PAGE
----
# Question regarding gravitational force as external force

So, I was watching a lecture on YouTube for problems on conservation of energy and momentum and I don't quite understand this:

In this question, mass $$M$$ is released from the peak of the smooth movable wedge kept on a smooth horizontal surface and we are required to find speed of both when block reaches ground. Now, I do understand for mass+wedge system, along horizontal momentum is conserved as their are are no external horizontal forces but along vertical their is a vertical external force that is gravitational force. So we can apply momentum conservation along horizontal and not in vertical because of gravitational force.

My doubt is if gravitational force is considered as an external force this mean it changes the mechanical energy of the system so how come can we apply Total mechanical energy conservation?

As far as my understanding (that may be wrong) for conservative forces and law of conservation of total mechanical energy, for conservation of total mechanical energy there shouldn't be any work due to external forces, not even conservative forces that are external so that would mean their is no gravitational potential energy and only work done by gravity. I don't understand this are all conservative forces have potential energy irrespective of being internal and external?

• You are overcomplicating this. The total mechanical energy before releasing the block is its gravitational PE. That is converted to the total KE of the block and wedge when the block reaches the surface. Combine this with conservation of momentum in the horizontal direction and you can determine the speeds. Commented Jul 9 at 21:09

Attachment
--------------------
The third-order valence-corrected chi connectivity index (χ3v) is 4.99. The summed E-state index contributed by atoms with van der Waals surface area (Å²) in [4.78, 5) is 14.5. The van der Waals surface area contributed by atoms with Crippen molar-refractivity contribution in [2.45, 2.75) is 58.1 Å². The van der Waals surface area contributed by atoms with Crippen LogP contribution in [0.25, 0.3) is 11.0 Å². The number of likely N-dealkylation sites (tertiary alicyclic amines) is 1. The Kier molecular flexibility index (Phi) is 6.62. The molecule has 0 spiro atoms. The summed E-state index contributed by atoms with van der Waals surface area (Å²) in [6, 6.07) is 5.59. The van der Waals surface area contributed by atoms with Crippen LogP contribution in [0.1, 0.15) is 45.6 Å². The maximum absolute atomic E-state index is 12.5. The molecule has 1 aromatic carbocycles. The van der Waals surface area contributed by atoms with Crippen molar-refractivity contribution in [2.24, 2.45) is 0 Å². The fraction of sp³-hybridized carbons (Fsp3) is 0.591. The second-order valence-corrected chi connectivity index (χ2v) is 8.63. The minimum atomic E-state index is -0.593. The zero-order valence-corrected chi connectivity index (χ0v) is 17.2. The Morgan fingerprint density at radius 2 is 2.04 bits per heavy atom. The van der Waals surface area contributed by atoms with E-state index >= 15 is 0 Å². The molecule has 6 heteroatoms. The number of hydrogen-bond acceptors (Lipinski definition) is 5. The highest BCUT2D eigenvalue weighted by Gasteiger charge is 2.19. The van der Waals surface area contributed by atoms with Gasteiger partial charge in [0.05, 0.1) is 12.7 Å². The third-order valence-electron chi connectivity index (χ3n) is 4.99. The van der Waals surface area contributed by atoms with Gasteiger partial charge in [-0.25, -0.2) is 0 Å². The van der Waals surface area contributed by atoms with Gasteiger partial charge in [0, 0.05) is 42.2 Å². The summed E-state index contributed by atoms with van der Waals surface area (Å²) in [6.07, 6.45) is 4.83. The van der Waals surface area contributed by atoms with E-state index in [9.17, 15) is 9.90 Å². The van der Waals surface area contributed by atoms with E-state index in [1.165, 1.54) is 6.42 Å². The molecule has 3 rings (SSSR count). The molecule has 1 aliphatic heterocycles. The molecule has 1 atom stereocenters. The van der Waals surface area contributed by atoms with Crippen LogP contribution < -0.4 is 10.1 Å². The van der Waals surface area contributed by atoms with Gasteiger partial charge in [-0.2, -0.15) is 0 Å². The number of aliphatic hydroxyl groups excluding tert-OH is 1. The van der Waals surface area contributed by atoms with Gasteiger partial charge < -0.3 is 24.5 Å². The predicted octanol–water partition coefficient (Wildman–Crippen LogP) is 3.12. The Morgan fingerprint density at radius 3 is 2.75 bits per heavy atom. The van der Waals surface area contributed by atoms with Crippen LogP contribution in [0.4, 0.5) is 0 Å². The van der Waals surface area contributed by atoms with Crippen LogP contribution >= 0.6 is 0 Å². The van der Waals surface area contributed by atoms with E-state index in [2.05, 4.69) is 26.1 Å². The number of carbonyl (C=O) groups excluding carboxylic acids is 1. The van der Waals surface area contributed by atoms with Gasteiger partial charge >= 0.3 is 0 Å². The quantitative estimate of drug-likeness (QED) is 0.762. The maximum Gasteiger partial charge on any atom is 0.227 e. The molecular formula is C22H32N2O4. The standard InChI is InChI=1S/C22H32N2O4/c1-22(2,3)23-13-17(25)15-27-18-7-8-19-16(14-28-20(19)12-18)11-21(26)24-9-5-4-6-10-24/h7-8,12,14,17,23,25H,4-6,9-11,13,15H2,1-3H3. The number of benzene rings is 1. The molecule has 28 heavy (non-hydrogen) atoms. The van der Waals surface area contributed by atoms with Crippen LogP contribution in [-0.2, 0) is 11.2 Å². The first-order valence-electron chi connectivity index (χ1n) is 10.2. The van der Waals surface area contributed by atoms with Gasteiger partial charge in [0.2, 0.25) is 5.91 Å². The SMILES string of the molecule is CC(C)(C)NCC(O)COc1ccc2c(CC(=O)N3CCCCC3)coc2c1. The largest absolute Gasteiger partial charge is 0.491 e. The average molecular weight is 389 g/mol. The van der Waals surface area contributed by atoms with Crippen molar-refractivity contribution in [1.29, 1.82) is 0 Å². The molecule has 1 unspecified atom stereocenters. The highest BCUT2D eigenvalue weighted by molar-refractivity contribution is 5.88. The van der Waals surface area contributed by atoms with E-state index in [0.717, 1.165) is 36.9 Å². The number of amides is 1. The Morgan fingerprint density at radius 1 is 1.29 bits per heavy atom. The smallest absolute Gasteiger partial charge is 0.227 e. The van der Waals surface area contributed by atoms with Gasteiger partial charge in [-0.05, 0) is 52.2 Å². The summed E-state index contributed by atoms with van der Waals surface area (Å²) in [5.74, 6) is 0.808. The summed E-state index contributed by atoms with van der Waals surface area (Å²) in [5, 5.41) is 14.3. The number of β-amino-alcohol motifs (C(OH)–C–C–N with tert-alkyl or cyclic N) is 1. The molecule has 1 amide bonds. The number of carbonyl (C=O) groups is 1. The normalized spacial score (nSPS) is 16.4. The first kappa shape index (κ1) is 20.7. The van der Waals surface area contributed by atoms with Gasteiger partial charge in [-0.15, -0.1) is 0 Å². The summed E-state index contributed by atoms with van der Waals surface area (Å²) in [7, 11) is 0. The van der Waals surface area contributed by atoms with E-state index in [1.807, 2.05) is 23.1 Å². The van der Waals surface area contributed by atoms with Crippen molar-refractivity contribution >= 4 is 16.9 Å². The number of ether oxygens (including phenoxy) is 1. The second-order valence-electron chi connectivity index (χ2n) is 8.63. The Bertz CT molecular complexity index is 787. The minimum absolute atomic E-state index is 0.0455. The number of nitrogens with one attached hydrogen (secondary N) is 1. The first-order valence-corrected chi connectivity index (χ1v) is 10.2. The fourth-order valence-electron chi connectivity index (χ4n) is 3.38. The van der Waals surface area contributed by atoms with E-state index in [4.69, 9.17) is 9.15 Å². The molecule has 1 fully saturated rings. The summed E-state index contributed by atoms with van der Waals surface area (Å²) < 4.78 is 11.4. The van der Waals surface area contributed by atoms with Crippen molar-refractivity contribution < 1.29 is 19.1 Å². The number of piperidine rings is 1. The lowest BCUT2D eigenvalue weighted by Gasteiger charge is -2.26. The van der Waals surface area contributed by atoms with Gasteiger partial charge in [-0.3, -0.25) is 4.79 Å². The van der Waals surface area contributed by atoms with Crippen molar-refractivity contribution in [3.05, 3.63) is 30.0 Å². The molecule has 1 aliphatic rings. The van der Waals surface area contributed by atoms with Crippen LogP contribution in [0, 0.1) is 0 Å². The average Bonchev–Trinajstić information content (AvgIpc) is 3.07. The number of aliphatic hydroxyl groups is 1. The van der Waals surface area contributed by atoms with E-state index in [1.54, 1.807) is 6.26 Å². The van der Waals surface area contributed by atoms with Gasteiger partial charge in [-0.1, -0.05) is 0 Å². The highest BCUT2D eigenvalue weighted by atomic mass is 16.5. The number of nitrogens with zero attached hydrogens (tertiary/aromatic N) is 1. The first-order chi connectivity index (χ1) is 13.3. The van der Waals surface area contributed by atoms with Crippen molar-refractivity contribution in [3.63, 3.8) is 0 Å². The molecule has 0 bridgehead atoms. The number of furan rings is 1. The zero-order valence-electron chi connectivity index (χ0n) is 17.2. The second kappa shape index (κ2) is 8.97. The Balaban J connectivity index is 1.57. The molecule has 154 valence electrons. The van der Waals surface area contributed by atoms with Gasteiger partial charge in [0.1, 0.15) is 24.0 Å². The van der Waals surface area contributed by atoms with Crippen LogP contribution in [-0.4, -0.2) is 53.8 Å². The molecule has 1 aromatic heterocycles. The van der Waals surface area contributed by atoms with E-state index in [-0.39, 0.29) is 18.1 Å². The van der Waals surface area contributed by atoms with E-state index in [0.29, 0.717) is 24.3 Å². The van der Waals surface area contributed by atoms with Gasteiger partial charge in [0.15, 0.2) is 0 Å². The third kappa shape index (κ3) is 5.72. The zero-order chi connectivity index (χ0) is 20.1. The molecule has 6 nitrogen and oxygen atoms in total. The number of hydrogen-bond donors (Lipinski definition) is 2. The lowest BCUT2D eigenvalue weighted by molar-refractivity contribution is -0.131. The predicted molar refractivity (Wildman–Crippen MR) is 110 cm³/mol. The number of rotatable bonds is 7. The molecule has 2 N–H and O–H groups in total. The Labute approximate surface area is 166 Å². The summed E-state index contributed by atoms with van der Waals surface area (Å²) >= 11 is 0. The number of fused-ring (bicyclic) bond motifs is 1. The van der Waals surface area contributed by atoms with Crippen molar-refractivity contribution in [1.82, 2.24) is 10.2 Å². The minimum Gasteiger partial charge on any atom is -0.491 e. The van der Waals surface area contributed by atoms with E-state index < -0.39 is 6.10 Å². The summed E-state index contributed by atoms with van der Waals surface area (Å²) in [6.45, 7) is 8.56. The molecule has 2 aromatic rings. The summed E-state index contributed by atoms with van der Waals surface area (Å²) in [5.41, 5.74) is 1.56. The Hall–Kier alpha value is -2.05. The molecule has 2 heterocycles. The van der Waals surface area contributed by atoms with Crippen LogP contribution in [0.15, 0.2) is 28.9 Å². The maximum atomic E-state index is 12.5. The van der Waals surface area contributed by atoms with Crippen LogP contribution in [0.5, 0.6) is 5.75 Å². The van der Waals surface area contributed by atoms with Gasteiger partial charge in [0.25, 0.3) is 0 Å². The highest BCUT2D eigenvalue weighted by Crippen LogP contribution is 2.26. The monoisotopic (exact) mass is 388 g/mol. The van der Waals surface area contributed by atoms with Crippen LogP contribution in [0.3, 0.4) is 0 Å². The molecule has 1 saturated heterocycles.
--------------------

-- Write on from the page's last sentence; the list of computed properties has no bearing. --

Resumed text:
• Oh so it doesn't matter if gravitational force is an internal or external force of a system, system still has a gravitational potential energy which converted into Kinetic energy during the motion, am I right? Commented Jul 9 at 21:14
• It matters only with respect to conservation of momentum, not conservation of energy. Since the only momentum at the end is due to horizontal speeds, its total must be zero as there were no external horizontal forces acting on the block and wedge. Commented Jul 9 at 21:18
• So conservation of energy does not depend on the internal or external nature of force and is applicable only if their is no external force increasing mechanical energy and non conservative forces are absent or their work is zero. Commented Jul 9 at 21:24
• Sorry but I can't follow you. Commented Jul 9 at 21:27

My doubt is if gravitational force is considered as an external force

Yes, it is considered as an external force, an external conservative force.

...so how come can we apply Total mechanical energy conservation?

Because the force is a conservative force, meaning that it results from a change in potential energy: $$\vec F_{grav} = -\vec \nabla U_{grav}$$

As far as my understanding(that may be wrong) for conservative forces and law of conservation of total mechanical energy, for conservation of total mechanical energy there shouldn't be any work due to external forces,